In other rulings: city can require permits for rallies; federal agency can intervene on disabled worker's behalf.
In a decision with important implications for the war on terrorism, the US Supreme Court has made it easier for federal agents acting on a series of hunches to lawfully stop and search those they consider possible criminal suspects.
In a unanimous Fourth Amendment decision yesterday, the high court ruled that judges should grant law-enforcement officials significant leeway when the agents' experience and observations suggest that someone may be engaged in criminal activity.
Judges must consider the "totality of the circumstances" when determining whether an agent acted with reasonable suspicion, the court ruled.
The high court also unanimously upheld a Chicago Park District permit requirement for public demonstrations, in a key First Amendment decision. And the court ruled 6 to 3 in a discrimination case that the Equal Employment Opportunity Commission is not barred from filing its own lawsuit in a disability case, even when an employer and employee have agreed to settle any work-related claims via binding arbitration.
The Fourth Amendment case involved the Border Patrol arrest of Ralph Arvizu, who was stopped while driving on an unpaved road in a remote area of southeastern Arizona. Mr. Arvizu's minivan triggered remote sensors set up by agents to detect possible alien smugglers.
When a Border Patrol agent began following the van, he noted that Arvizu did not look at him and seemed stiff. The agent also noticed that the knees of two children sitting in the back of the van were unusually high, as if something was lying on the floor below them.
In addition, at one point the children in the van put their hands up at the same time and began to wave at the agent - yet continued to look forward.
The agent suspected that the children were being instructed to wave.
The agent pulled the van over and discovered 128 pounds of marijuana in duffel bags on the floor.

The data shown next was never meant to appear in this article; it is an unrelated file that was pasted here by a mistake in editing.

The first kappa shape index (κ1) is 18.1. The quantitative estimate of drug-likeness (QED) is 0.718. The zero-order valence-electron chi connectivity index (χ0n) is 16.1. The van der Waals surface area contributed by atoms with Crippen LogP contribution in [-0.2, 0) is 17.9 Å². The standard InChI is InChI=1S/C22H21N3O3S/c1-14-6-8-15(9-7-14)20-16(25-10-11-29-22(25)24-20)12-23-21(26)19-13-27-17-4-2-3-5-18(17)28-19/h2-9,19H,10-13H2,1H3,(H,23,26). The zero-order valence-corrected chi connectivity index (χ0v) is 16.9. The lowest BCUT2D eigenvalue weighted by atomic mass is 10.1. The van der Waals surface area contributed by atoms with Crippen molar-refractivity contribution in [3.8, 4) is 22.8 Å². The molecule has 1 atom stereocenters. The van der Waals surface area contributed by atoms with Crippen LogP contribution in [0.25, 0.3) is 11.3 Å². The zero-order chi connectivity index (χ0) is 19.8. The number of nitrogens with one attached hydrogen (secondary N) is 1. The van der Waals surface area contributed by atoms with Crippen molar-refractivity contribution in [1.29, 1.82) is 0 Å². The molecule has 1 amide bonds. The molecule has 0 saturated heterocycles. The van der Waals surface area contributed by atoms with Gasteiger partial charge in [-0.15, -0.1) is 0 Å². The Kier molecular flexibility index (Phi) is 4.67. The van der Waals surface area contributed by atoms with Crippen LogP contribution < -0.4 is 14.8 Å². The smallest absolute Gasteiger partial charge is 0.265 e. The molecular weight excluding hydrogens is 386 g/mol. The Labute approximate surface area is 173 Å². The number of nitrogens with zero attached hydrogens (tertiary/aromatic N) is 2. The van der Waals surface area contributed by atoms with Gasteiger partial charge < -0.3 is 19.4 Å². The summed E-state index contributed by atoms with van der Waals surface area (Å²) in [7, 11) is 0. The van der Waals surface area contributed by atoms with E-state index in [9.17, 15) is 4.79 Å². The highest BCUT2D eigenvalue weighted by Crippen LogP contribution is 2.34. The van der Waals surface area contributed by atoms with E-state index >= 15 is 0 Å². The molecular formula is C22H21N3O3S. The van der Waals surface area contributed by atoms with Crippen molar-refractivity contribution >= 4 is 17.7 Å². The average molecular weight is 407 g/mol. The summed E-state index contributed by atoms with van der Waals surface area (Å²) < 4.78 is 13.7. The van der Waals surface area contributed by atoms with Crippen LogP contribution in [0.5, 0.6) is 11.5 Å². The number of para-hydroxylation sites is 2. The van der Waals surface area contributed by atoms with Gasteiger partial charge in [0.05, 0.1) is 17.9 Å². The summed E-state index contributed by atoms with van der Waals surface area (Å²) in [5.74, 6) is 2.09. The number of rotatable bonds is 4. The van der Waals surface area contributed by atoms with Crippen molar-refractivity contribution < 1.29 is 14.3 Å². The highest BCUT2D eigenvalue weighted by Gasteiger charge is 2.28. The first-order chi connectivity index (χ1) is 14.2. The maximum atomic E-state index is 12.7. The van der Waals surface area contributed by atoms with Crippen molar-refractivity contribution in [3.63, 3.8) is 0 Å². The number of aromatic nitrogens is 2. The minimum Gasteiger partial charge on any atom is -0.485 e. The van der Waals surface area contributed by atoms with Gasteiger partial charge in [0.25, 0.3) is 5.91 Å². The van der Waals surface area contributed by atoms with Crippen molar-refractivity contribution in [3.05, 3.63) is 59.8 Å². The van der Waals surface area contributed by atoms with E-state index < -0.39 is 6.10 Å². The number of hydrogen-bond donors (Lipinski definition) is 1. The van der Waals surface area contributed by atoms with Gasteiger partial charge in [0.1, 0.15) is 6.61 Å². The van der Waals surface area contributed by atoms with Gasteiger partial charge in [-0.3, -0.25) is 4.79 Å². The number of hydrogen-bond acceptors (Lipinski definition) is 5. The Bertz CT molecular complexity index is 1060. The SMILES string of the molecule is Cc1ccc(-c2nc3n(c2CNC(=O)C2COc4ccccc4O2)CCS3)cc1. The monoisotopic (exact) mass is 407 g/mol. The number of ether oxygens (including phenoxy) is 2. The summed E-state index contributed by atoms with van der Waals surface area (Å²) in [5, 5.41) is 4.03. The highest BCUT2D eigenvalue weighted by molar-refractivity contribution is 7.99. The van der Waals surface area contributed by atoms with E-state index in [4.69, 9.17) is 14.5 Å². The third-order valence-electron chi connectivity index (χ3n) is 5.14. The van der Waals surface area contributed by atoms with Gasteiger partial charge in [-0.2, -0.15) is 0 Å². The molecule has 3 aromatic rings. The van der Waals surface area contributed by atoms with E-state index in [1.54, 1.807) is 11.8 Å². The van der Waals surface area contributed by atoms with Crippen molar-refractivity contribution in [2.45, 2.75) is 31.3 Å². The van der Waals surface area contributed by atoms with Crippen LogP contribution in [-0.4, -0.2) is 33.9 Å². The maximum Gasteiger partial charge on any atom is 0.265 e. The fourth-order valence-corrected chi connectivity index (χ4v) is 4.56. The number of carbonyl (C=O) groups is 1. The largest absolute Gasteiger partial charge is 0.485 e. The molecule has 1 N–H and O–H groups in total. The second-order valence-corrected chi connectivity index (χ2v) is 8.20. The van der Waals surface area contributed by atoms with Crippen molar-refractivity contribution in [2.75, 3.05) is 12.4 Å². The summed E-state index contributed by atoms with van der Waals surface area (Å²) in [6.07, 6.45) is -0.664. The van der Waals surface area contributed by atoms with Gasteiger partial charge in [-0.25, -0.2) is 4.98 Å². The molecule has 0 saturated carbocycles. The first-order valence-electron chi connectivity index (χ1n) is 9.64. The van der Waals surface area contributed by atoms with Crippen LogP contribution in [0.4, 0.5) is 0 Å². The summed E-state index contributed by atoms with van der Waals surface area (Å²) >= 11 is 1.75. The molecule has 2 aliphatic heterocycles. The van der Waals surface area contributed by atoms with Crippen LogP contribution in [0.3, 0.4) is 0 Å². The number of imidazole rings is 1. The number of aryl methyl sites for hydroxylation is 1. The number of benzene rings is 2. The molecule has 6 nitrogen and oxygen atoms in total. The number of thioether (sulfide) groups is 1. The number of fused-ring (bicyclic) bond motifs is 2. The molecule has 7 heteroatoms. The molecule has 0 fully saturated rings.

Arvizu was charged with possession with intent to distribute marijuana. In a pretrial motion, he moved to suppress the evidence, arguing that the Border Patrol agent did not have reasonable suspicion to stop his car.
The Ninth Circuit US Court of Appeals agreed with Arvizu, saying he needed more concrete indications of wrongdoing. In its decision on Tuesday, the high court reversed the Ninth Circuit.
"We think the approach taken by the court of appeals here departs sharply from [earlier Fourth Amendment cases]," writes Chief Justice William Rehnquist for the court.
The decision comes at a time when federal and local law-enforcement agents throughout the nation are on alert for possible terrorist activity. It will make it somewhat easier for law-enforcement officials to take quick action in the face of possible criminal activity.
The Chicago park decision, meanwhile, marks an important First Amendment decision, because it offers cities that are seeking to rein in large demonstrations a means to control such demonstrations without violating constitutional safeguards.
The high court ruled that requiring a permit to hold a demonstration in a public place does not necessarily amount to an unconstitutional attempt by city officials to censor free speech.
Instead, the court ruled that when the permit scheme regulating use of a public area is carried out in a neutral way, it does not violate First Amendment protections.
"Regulations of the use of a public forum that ensure the safety and convenience of the people are not inconsistent with civil liberties but are one of the means of safeguarding the good order upon which civil liberties ultimately depend," writes Justice Antonin Scalia for the court.
The case had raised questions about whether the city had denied a park demonstration permit because it disagreed with the political views of those seeking to hold the demonstration. Justice Scalia acknowledged the issue in his decision, but found that Chicago's permit system was applied neutrally.
In the discrimination case the Supreme Court ruled yesterday, the justices clarified the reach of the Equal Employment Opportunity Commission - and in effect curbed the ability of employers to keep workplace disputes out of the courts.
The decision means that in some cases, the EEOC can circumvent an arbitration agreement and do for an individual wronged worker what the worker is unable or perhaps unwilling to do for himself.
The case involved a short-order cook, Eric Baker, who was fired from a Waffle House restaurant in West Columbia, S.C., after he had a seizure on the job. Mr. Baker had agreed when he was hired that any work dispute would be resolved by arbitration.
Such arbitration agreements cover an estimated 10 percent of the American workforce, and are increasingly popular with employers. Many of those covered by the agreements are low-wage workers like Baker.
Mr. Baker has a seizure disorder as a result of an automobile accident. After the seizure on the job in 1994, he was quickly fired for what Waffle House said were his own safety and the good of the restaurant.
Instead of arbitration, Baker took his case to the EEOC, which sued in federal court for what it called a violation of the Americans With Disabilities Act.
Material from Associated Press was used in this report.